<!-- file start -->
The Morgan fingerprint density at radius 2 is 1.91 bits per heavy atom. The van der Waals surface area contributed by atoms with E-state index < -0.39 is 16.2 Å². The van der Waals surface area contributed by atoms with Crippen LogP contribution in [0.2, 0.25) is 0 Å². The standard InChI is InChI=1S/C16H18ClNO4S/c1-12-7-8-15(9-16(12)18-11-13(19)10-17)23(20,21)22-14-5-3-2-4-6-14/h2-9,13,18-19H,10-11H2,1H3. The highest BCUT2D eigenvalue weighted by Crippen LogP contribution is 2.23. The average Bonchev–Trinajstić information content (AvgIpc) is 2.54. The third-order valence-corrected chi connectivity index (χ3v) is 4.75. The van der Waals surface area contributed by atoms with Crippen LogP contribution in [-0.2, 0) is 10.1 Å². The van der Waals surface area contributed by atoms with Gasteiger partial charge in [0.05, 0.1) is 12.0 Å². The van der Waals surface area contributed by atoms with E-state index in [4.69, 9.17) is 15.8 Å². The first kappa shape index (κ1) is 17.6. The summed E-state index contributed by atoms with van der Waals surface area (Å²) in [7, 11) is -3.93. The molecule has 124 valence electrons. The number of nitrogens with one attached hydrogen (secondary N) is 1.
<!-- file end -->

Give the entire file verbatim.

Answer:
The Morgan fingerprint density at radius 2 is 1.91 bits per heavy atom. The van der Waals surface area contributed by atoms with E-state index < -0.39 is 16.2 Å². The van der Waals surface area contributed by atoms with Crippen LogP contribution in [0.2, 0.25) is 0 Å². The standard InChI is InChI=1S/C16H18ClNO4S/c1-12-7-8-15(9-16(12)18-11-13(19)10-17)23(20,21)22-14-5-3-2-4-6-14/h2-9,13,18-19H,10-11H2,1H3. The highest BCUT2D eigenvalue weighted by Crippen LogP contribution is 2.23. The average Bonchev–Trinajstić information content (AvgIpc) is 2.54. The third-order valence-corrected chi connectivity index (χ3v) is 4.75. The van der Waals surface area contributed by atoms with Crippen LogP contribution in [-0.2, 0) is 10.1 Å². The van der Waals surface area contributed by atoms with Gasteiger partial charge in [0.05, 0.1) is 12.0 Å². The van der Waals surface area contributed by atoms with E-state index in [4.69, 9.17) is 15.8 Å². The first kappa shape index (κ1) is 17.6. The summed E-state index contributed by atoms with van der Waals surface area (Å²) in [7, 11) is -3.93. The molecule has 124 valence electrons. The number of nitrogens with one attached hydrogen (secondary N) is 1.